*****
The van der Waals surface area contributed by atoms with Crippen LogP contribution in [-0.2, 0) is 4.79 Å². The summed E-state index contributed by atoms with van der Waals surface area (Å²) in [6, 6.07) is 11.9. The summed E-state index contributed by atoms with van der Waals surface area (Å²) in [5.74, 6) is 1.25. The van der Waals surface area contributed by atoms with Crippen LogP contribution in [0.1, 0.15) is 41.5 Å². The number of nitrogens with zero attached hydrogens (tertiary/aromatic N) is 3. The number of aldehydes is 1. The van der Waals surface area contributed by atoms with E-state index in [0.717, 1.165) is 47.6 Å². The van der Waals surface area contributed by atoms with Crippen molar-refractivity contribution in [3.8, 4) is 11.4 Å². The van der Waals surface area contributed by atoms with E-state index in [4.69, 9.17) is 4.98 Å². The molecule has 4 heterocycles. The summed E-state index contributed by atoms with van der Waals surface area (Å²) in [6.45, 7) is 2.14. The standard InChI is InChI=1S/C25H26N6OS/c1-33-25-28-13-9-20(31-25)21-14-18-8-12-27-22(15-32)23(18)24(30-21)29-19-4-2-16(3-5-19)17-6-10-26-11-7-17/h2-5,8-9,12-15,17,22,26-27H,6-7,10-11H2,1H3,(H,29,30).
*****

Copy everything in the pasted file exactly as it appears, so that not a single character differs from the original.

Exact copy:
The van der Waals surface area contributed by atoms with Crippen LogP contribution in [-0.2, 0) is 4.79 Å². The summed E-state index contributed by atoms with van der Waals surface area (Å²) in [6, 6.07) is 11.9. The summed E-state index contributed by atoms with van der Waals surface area (Å²) in [5.74, 6) is 1.25. The van der Waals surface area contributed by atoms with Crippen LogP contribution in [0.1, 0.15) is 41.5 Å². The number of nitrogens with zero attached hydrogens (tertiary/aromatic N) is 3. The number of aldehydes is 1. The van der Waals surface area contributed by atoms with E-state index in [0.717, 1.165) is 47.6 Å². The van der Waals surface area contributed by atoms with Crippen molar-refractivity contribution in [3.8, 4) is 11.4 Å². The van der Waals surface area contributed by atoms with E-state index in [4.69, 9.17) is 4.98 Å². The molecule has 4 heterocycles. The summed E-state index contributed by atoms with van der Waals surface area (Å²) in [6.45, 7) is 2.14. The standard InChI is InChI=1S/C25H26N6OS/c1-33-25-28-13-9-20(31-25)21-14-18-8-12-27-22(15-32)23(18)24(30-21)29-19-4-2-16(3-5-19)17-6-10-26-11-7-17/h2-5,8-9,12-15,17,22,26-27H,6-7,10-11H2,1H3,(H,29,30).